But another former officer like him disagrees. “That will only serve to exacerbate the situation.” He instead suggests more informal meetings that will help build more trust and confidence between the two sides. “It’s been sometime since the KNU and the Tatmadaw chief have last met,” he says. “These meetings should resume, the sooner, the better.”

Closer relations between the Tatmadaw and the EAOs

You want to amend the constitution. But without trust between the main stakeholders the EAOs and the Tatmadaw—I don’t see any other way right now. Other approaches should also be sought: like doing a security sector research together.

The Tatmadaw is still suspicious the EAOs will join up with the NLD, and together with a people’s uprising, will try to overthrow it.

On the Peace Process

The finishing line used to be nearer. But as we move on, it has gone farther.

Both sides —government and EAOs—appear to be undergoing divisions among themselves. And the gap between the two sides has increasingly become wider.

Human beings are creatures of emotion. We should therefore not feel prematurely assured that nobody’s going to be foolish enough to go back to war.

Let’s try to reach a common agreement for the whole union first. Only afterward should we negotiate on what each group wants.

On the government

One friend says, “The time for comparing the government in office with the previous one is over. Now we have to focus on how best to work with the present one.”

It doesn’t stop another from picking holes with the NLD-led administration. “We have the National Reconciliation and Peace Center (NRPC), but it hasn’t met once during the past 10 months,” he says. “The only two meetings it has had were with the PC.”

According to them, the whole peace process is at the mercy of just 3 persons: The State Counselor and her two deputies. And since she has her hands full with other responsibilities, she seems to have placed everything that has to do with peace on the two. “The process used to have a rudder,” says another. “Now we have none.”

Both the NRPC and PC need more people to make it work. “The PC doesn’t have an office staff and had to rely on Dr Tin Myo Win’s 3 personal assistants. And recently they were fired, without rhyme or reason.”

And while we are having lunch, one quips, “This is not just a mission impossible. It’s a suicide mission.”


The only good thing we can say about the FPNCC (Federal Political Negotiations and Coordination Committee) is that it has sworned not to be a military alliance. But since it has spurned the NCA, holding negotiations with them now is out of the question.

However, the more we refuse to meet, the worse the relations will become. For one thing, we can arrange informal meetings like we’ve been doing with chairmen Yawd Serk and Mutu Saypoe. For another, we can discuss border development projects, if not politics. And to start building mutual trust from there.

Maybe the PPST should start thinking about lending a hand here.


The Tatmadaw has no reason to sign a separate agreement with the alliance. But we can agree to a joint statement after agreement on its proposed 8 points has been reached. We also have no objection, if it agrees to sign it with the PC.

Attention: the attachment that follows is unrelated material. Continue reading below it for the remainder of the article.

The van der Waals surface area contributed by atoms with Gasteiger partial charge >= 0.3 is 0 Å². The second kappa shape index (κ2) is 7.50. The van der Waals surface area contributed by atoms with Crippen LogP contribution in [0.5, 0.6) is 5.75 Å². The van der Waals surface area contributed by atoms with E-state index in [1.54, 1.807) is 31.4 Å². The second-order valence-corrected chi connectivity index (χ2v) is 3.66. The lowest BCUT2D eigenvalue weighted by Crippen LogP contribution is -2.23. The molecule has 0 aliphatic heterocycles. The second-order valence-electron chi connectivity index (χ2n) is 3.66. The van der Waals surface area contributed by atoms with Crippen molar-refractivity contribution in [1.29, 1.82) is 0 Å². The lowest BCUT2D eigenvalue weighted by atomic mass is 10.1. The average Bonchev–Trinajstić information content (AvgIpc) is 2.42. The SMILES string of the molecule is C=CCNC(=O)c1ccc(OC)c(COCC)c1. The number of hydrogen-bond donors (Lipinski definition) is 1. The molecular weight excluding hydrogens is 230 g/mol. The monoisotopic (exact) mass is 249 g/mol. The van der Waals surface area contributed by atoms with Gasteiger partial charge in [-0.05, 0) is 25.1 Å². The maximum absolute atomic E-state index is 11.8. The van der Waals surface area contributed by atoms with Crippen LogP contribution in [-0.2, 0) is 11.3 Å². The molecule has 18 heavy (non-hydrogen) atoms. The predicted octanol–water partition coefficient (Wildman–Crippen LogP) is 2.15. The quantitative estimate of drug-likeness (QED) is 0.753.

We stand by the NCA, no more, and no less.


The Tatmadaw thinks holding a JICM is a good idea. However, the NRPC has not responded to the PPST’s request on 25 August. Probably it doesn’t understand what and why the PPST wants it.

An official letter from the PPST is recommended. Bureaucrats (I use it in a neutral sense) are at ease only when everything is official. Informal ones make them uneasy. If you understand this, you won’t be in a hurry to find fault with them.

On China

The Communist Party of China (CPC) is holding its 19th National Congress next month. And since it is going to make a far-reaching change in the makeup of its top leaders, security is especially tight.  They don’t want any trouble along the border. Particularly not at this time.

As for the peace process in our country, they think it will take at least another 10-15 years to achieve peace. So their biggest worry is not about peace, but stability along the border.

In line with that view, its special envoy Mr Sun Guoxiang reportedly visited the PC lately.

I drop in at my brother’s home in Htedan to discuss about a translation project I have in mind. As I take leave, swinging my arms into the backpack, my niece says, “You look like a kindergartener.”

Then when I put on my cap, she giggles and exclaims, “Now you are a kindergartener.”

Since it’s the first time I’ve been called this since 1956, I have a good laugh. Somehow it makes me feel good.

Day Four. Thursday, 14 September 2017

If you’re not enjoying your work, you’re in the wrong job.

Tweet for President Trump, Thai Channel 3, 6 August 2017

I have 4 meetings today. But since most are a repetition or confirmation of what I have already reported yesterday, I won’t bother the reader with more details.

The next day, I’m back in Chiagmai. As the plane bumps on the runway, I turn off the last page of ‘The King and I’.